The western entrance passage is blocked by two stone blocks which were not lowered vertically, as in other pyramids, but slid down 45° ramps to block the passage. One of these was lowered in antiquity and a hole has been cut through it, the other remains propped up by a piece of ancient cedar wood. The connecting passage referenced above enters the passage between the two portcullises.

Pyramid temple[edit]

On the east side of the temple there are the fragmentary remains of the pyramid temple. Like the pyramid temple of the Meidum pyramid, there are two stelae behind the temple, though of these only stumps remain. There is no trace of inscription to be seen. The temple remains are fragmentary but it is presumed to be similar to that of the Meidum temple.

Satellite pyramid[edit]

An axonometric projection of the inside of the satellite pyramid
The satellite pyramid
Entrance of the satellite pyramid

A satellite pyramid, built to house the pharaoh's ka, is located 55 metres south of the Bent Pyramid.[13] The satellite pyramid originally measured 26 metres in height and 52.80 metres in length, with faces inclining 44°30'.[13][note 1] The structure is made of limestone blocks, relatively thick, arranged in horizontal rows and covered with a layer of fine limestone from Tura. The burial chamber is accessible from a descending corridor with its entrance located 1.10 metres above the ground in the middle of the north face.[13] The corridor, inclined at 34°, originally measured 11.60 metres in length.[13] A short horizontal passage connects the corridor with an ascending corridor, inclined at 32° 30', leading up to the chamber.[13]

The design of the corridors is similar to the one found in the Great Pyramid of Giza, where the Grand Gallery takes up the place of the ascending corridor. The corridor leads up to the burial chamber (called this despite that it most probably never contained any sarcophagus).[14] The chamber, located in the center of the pyramid, has a corbel vault ceiling and contains a four metres deep shaft, probably dug by treasure hunters, in the southeast part of the chamber.[14]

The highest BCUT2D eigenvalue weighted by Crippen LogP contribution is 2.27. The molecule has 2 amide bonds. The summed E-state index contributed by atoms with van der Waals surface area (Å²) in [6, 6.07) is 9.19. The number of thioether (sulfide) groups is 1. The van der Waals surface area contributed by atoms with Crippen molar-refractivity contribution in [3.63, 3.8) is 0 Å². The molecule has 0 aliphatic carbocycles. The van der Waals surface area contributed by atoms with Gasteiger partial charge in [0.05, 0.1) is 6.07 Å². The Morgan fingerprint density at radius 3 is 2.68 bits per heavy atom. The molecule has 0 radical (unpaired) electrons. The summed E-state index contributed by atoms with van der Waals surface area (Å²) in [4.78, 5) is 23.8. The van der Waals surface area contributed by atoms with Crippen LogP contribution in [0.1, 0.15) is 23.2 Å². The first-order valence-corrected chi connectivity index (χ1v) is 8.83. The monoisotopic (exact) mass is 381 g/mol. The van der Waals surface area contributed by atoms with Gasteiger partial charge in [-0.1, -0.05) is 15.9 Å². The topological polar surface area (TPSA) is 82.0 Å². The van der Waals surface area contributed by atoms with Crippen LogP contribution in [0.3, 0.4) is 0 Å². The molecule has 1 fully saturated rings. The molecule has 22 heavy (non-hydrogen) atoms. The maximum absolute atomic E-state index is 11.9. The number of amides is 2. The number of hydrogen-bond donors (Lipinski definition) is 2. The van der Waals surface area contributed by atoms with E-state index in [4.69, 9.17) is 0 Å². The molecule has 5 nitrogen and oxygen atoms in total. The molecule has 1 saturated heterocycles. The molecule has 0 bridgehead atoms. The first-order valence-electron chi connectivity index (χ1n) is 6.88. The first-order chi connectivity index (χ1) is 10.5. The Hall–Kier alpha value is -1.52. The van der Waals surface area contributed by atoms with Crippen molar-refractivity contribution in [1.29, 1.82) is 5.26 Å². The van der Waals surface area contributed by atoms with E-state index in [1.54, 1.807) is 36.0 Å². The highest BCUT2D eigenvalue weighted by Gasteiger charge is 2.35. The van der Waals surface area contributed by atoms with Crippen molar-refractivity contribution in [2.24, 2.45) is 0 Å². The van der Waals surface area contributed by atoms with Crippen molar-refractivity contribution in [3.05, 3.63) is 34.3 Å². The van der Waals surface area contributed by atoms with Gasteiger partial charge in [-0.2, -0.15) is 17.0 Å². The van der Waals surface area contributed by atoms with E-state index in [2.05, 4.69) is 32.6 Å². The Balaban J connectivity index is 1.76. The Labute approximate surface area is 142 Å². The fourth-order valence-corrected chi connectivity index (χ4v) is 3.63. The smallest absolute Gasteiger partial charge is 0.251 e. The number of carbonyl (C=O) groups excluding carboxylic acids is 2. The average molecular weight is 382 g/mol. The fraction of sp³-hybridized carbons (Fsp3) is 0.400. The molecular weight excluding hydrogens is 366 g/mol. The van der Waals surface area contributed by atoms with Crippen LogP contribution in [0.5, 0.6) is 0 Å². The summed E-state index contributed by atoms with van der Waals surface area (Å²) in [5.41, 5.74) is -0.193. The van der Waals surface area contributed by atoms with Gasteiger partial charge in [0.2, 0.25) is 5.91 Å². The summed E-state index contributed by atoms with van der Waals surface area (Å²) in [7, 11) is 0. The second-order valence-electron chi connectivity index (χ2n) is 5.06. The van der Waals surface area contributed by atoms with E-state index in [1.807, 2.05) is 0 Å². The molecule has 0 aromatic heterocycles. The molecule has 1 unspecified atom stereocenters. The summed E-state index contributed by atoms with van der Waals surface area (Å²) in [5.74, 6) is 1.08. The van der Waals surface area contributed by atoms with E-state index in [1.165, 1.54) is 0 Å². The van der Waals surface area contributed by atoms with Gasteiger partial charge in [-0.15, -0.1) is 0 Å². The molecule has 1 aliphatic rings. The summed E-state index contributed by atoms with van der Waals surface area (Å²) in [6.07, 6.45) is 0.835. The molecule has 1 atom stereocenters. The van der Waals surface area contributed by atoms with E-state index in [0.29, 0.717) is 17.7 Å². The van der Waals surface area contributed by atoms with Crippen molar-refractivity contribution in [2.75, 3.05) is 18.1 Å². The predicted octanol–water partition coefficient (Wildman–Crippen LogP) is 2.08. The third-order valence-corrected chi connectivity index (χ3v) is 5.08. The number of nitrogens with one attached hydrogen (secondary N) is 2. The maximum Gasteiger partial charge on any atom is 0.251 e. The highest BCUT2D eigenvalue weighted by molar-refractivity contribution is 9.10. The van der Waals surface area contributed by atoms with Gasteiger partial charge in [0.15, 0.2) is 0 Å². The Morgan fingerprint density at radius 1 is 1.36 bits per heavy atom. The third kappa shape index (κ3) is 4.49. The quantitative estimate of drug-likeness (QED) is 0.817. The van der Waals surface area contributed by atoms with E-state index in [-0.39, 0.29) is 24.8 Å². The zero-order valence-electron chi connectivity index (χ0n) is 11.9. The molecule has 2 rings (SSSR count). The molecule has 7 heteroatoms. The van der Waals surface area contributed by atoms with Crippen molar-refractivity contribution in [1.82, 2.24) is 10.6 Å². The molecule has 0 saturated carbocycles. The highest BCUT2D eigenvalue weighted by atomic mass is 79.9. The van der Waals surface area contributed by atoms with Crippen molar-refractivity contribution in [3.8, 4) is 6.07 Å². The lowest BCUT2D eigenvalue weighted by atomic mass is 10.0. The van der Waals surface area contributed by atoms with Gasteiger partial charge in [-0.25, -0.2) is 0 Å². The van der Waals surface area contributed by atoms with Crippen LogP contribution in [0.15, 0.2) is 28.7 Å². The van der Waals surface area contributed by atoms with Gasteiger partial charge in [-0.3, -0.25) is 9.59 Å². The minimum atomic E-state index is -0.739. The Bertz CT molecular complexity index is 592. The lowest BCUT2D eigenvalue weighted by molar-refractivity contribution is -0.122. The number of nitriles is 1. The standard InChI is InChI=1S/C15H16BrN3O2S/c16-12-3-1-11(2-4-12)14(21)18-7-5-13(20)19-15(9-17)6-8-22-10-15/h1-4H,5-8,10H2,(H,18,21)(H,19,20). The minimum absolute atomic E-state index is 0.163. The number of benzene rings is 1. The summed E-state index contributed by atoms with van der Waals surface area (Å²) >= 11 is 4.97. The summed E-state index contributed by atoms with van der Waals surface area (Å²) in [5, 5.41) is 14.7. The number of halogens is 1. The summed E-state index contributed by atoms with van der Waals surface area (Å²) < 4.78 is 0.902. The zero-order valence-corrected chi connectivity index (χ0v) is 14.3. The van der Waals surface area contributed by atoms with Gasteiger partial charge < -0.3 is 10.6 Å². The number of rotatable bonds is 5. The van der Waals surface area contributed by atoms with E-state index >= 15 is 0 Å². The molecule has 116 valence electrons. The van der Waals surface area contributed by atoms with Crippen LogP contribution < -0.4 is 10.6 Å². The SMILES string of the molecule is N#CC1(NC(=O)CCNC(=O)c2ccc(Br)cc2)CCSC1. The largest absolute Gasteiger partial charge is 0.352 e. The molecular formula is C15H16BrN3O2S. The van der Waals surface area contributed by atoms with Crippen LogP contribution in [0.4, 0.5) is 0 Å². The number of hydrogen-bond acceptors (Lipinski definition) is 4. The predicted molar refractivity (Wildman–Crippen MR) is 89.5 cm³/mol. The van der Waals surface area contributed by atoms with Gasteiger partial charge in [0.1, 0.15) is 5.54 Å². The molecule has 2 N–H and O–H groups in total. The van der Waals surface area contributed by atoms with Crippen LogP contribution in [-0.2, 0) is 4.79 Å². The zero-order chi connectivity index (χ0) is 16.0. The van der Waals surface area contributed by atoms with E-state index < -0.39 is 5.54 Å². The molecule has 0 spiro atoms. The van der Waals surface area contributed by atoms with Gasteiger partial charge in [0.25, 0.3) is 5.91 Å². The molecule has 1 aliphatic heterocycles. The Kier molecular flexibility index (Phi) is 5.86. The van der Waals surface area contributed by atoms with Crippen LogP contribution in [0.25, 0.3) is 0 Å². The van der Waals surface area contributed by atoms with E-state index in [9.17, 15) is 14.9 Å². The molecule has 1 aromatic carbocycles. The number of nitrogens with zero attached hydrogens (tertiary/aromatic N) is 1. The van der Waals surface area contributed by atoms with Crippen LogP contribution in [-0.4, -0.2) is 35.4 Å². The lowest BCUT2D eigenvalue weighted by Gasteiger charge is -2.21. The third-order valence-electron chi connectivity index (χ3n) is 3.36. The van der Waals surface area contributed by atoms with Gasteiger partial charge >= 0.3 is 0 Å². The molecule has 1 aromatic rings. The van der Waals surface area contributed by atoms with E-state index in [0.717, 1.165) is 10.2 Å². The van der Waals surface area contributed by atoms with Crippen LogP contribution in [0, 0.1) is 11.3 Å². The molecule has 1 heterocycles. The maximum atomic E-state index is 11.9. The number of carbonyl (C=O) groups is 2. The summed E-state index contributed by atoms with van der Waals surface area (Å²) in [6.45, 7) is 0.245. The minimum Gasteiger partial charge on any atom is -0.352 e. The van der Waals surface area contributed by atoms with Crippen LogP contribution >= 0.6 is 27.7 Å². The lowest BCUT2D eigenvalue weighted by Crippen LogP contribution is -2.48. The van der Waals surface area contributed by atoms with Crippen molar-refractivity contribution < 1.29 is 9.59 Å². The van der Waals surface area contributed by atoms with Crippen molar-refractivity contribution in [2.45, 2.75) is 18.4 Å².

Like the main pyramid, the satellite had its own altar with two stelae located at the eastern side.[15]

Gallery[edit]

See also[edit]

Notes[edit]

  1. ^ Nearly identical to the inclination of the Red Pyramid

Footnotes[edit]

  1. ^ Verner 2001d, p. 174.
  2. ^ a b c Lehner 2008, p. 17.
  3. ^ a b c d e Verner 2001d, p. 462.
  4. ^ Verner, Miroslav, The Pyramids - Their Archaeology and History, Atlantic Books, 2001, ISBN
  5. ^ History Channel, Ancient Egypt - Part 3: Greatest Pharaohs 3150 to 1351 BC, History Channel, 1996, ISBN
  6. ^ Mendelssohn, Kurt (1974), The Riddle of the Pyramids, London: Thames & Hudson
  7. ^ James, Peter (May 2013). "New Theory on Egypt's Collapsing Pyramids". structuremag.org. National Council of Structural Engineers Associations. Retrieved 11 May 2013.
  8. ^ "Egypt's Bent Pyramid opens to visitors". BBC News. 13 July 2019.
  9. ^ Reuters (2019-07-14). "'Bent' pyramid: Egypt opens ancient oddity for tourism". The Guardian. ISSN 0261-3077. Retrieved 2019-07-15.
  10. ^ "Egypt opens Sneferu's 'Bent' Pyramid in Dahshur to public". Reuters. 2019-07-13. Retrieved 2019-07-15.
  11. ^ "Egyptian 'bent' pyramid dating back 4,600 years opens to public". The Independent. 2019-07-13. Retrieved 2019-07-15.
  12. ^ "Egypt's 4,600yo Bent Pyramid opens to the public after more than half a century". ABC News. 2019-07-14. Retrieved 2019-07-15.
  13. ^ a b c d e Maragioglio & Rinaldi 1963, pp. 74–78
  14. ^ a b A. Fakhry 1961
  15. ^ Maragioglio & Rinaldi 1963, p. 80

References[edit]

  • Fakhry, Ahmed (1961). The Monuments of Sneferu at Dahshur. General Organization for Government.
  • Lehner, Mark (2008). The Complete Pyramids. New York: Thames & Hudson. ISBN 978-0-500-28547-3.
  • Maragioglio, Vito & Rinaldi, Celeste (1963). L'Architettura delle Piramidi Menfite, parte III. Artale.
  • Verner, Miroslav (2001d). The Pyramids: The Mystery, Culture and Science of Egypt's Great Monuments. New York: Grove Press. ISBN 978-0-8021-1703-8.

External links[edit]

Records
Preceded by
Meidum
World's tallest structure
c. 2600 BCE – 2590 BCE
101 m
Succeeded by
Red Pyramid